7. The current status of the Indian nation has been variously described as "quasi-sovereign tribal entities" Morton v. Mancari, 417 U.S. (1974); "quasi-sovereign nations" Iron Crow, et aJ. v. Oglala Sioux Tribe, 231 F. 2d 89 (8th Cir. 1956); "dependent nations" Colliflower v. Garland, 342 F. 2d 369 (9th Cir. 1965); "residual sovereignty" Long v. Quinait, No. C75-677 (W.D. Wash., Sept. 2, 1975); and "semi-sovereign existence" Quechan Tribe ofIndians v. Rowe, et. aI., No.72-3199 (9th Cir. Feb.2, 1976).
8. Michael Prewitt does not have Article 3 power as listed in Miele
1 of the Constitution of the
United States. THAT HAS NOT CHANGED AND HE HAS NO AUTHORITY OR JURISDICTION to deny liberty; that there is recognition, acknowledgement and sovereignty, that is known by the "White House", which remains inherent in Indian nations, which is exercised, not through powers delegated to Congress, but through the inherent power of the indigenous people. Therefore, in other words, such treaties are "not a grant of rights to the Indians, but a grant of rights from them -- a reservation of those not granted." U.S. v. Winans, 198 U.S. 371,381 (1905); Winters v. U.S., 207 U.S. 564 (1908); U.S. v. Ahtanum Irrigation District, 236 F.2d 321 (9th Cir. 1956).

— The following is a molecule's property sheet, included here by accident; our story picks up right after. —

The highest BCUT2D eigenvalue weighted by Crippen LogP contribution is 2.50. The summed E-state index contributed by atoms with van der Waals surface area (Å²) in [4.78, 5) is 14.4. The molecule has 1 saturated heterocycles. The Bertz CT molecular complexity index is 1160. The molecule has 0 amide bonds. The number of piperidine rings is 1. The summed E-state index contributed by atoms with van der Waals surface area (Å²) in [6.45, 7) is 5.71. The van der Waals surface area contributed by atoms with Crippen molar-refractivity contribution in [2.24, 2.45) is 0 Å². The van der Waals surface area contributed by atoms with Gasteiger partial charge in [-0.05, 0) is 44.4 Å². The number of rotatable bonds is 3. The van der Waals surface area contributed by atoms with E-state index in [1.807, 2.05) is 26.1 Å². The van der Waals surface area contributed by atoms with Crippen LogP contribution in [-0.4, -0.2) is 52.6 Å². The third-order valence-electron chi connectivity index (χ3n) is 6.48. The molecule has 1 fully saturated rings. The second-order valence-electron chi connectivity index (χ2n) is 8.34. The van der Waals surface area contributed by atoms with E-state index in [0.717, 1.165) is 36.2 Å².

ADDITIONAL BASIS FOR WRIT OF HABEAS ORDER
9. In "CHAPTER 5-DISTRICT
COURTS" and ends with the paragraph below: "HISTORICAL
AND REVISION NOTES." If you were not sent pages 42 and 43 of Title 28 U.S.C., or if you have trouble reading or printing out these pages, you can also access Title 28 U.S.C. by going to http://uscode.house.gov/title_28.htm. The Court is invited to go there and read first §91 and
then examine every other district court to find one ordained and established under Article III. The federal trial courts are universally, but erroneously thought to include all the territory in the counties that comprise districts and divisions of the United States district courts. This perception of the federal trial courts is the result of the quick read encouraged by those who favor a strong, large and powerful federal government. Congress, on pages 42 and 43, must state in its curiously cryptic way that the territorial composition of the district courts is only the federal territory subject to the exclusive legislative power of Congress because that is true. The